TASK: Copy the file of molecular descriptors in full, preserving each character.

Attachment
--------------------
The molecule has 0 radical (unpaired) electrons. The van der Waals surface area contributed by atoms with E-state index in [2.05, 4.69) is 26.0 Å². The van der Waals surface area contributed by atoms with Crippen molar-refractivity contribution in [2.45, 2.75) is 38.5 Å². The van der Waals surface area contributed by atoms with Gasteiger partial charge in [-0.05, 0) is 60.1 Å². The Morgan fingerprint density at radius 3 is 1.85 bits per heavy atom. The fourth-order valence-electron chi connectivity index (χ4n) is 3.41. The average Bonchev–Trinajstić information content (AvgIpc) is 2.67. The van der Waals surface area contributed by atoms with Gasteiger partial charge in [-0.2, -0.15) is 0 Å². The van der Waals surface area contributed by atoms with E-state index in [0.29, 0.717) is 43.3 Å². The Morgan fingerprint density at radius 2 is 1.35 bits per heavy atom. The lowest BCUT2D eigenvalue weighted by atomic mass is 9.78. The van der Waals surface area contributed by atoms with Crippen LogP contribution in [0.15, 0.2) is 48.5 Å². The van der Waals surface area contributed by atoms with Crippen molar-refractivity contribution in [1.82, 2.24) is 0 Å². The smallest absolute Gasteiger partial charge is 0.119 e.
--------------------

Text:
The molecule has 0 radical (unpaired) electrons. The van der Waals surface area contributed by atoms with E-state index in [2.05, 4.69) is 26.0 Å². The van der Waals surface area contributed by atoms with Crippen molar-refractivity contribution in [2.45, 2.75) is 38.5 Å². The van der Waals surface area contributed by atoms with Gasteiger partial charge in [-0.05, 0) is 60.1 Å². The Morgan fingerprint density at radius 3 is 1.85 bits per heavy atom. The fourth-order valence-electron chi connectivity index (χ4n) is 3.41. The average Bonchev–Trinajstić information content (AvgIpc) is 2.67. The van der Waals surface area contributed by atoms with Gasteiger partial charge in [-0.2, -0.15) is 0 Å². The van der Waals surface area contributed by atoms with E-state index in [0.29, 0.717) is 43.3 Å². The Morgan fingerprint density at radius 2 is 1.35 bits per heavy atom. The lowest BCUT2D eigenvalue weighted by atomic mass is 9.78. The van der Waals surface area contributed by atoms with Crippen LogP contribution in [0.15, 0.2) is 48.5 Å². The van der Waals surface area contributed by atoms with Crippen molar-refractivity contribution in [1.82, 2.24) is 0 Å². The smallest absolute Gasteiger partial charge is 0.119 e.